& I gave her a bucket to splash in on the porch and she got right in 
 celebrating the end of May and my month of no sweets with a giant chocolate chip cookie
& lunchtime with a cutie patootie
 new activity: stacking things
one day she just walked up to me with a blanket on her head
 "Look what a great seat I found!"
& then the next night, when I was cooking in all the big pots, "Why don't I fit in here anymore...???"
 baby legs on the go in cute velvet skirts 
& cross-eyed over a pea
 books, books, oh how we love books!
& working on some mending
a walk around our town's cemetery

Friday, June 1, 2012

a trip to the beach

Very, very spontaneously, Elliott and I decided to go away to the beach this past weekend.  The decision was made when Elliott was looking at hotels online, and when I asked him why, he said, "For Memorial Day weekend."

This was Saturday night of Memorial Day weekend.

The hotel he'd found, though, seemed perfect.  Glowing reviews on, lovely pictures of gardens, famously delicious meals in the hotel restaurant, and just 100 feet from the beach.

"Let's do it!" I said.  "You said you wanted a getaway to a white sand beach.  We can go tomorrow afternoon and come back Monday."

And so we did!

Hotel Villamare was fabulous; I think we'll go back if we can.  White sand surrounded a bay of turquoise water, although unfortunately the scenery was marred by a lot of seaweed.  (We missed the annual seaweed clean up, which was scheduled for June 1... oops!)  We worked around a winters' worth of seaweed, though, and thoroughly enjoyed sand and sea.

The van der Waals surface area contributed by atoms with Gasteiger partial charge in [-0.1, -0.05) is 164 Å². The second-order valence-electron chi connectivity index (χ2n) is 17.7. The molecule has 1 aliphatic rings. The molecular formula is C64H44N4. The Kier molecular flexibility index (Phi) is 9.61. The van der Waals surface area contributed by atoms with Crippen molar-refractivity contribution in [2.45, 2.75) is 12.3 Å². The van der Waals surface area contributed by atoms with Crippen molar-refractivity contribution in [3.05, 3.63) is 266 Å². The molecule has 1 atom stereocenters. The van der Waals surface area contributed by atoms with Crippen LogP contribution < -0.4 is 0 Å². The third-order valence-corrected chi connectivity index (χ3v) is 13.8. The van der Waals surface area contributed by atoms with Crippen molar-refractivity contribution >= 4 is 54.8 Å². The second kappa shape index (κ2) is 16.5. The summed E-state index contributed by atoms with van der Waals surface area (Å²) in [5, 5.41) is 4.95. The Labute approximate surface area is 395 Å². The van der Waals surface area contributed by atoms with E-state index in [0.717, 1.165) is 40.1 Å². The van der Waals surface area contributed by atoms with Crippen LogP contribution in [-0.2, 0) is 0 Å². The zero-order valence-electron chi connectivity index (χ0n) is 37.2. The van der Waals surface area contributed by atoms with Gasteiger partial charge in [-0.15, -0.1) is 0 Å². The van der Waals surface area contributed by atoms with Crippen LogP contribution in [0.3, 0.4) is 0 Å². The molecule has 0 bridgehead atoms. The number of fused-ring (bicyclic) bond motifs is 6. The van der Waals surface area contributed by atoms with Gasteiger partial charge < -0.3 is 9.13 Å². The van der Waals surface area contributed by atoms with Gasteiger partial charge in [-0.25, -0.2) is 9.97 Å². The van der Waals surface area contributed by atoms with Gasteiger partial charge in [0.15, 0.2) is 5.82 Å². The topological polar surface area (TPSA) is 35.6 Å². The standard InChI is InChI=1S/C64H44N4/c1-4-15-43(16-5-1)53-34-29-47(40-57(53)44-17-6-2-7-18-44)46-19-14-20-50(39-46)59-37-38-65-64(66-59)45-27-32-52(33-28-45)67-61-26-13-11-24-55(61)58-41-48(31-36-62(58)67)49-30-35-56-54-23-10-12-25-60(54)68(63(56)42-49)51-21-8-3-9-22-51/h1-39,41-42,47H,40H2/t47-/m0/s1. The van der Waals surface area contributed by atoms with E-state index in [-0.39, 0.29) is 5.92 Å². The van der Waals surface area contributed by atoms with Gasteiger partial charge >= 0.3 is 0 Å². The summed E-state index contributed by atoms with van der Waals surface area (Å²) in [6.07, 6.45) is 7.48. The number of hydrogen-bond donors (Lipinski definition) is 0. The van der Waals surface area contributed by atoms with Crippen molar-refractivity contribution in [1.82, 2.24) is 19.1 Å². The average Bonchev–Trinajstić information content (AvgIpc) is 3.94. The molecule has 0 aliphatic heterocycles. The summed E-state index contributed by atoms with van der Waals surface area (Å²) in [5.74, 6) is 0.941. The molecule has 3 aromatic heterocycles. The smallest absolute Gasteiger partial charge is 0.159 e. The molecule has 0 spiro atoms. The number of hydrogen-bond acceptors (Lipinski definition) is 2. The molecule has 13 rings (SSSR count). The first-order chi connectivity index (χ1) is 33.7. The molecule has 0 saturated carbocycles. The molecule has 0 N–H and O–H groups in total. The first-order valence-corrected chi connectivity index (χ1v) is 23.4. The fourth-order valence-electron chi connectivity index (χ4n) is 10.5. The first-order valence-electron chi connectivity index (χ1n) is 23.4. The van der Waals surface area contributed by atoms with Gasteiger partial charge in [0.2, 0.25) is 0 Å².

That evening Elliott and I enjoyed a delicious three-course Italian meal in the hotel restaurant.  We lingered over our bottle of wine, savoring the cheeses and meats, the fresh pistachio pasta, the fillets of fish.  Breakfast the next morning was just as noteworthy, and we got special attention because of little Lena sitting primly in her high chair at our table.  The waitress brought us a special dish of almond granita and brioche, a very traditional Sicilian breakfast.  We slathered the sorbet (granita) over the sweet bread roll (brioche) and ate up like true Sicilians.

On Monday morning our good friends Josh, Becca, and their kids joined us on the beach, and another friend and her two sons came as well.  They all dug a huuuuuge hole, which little Stevie said was for Lena to swim in.

Princess Lena awaited her pool while playing with everyone else's beach toys and trying a taste of sand.

She loved her handmade pool!  She also clearly loved the beach, and her friends, and the sunshine.  Now whenever Lena sees a bottle of sunscreen, she asks me to pop off the lid and then carefully dabs her fingertip in it and wipes it on her face.  She's ready for summertime in Sicily, I think!

Related Posts Plugin for WordPress, Blogger...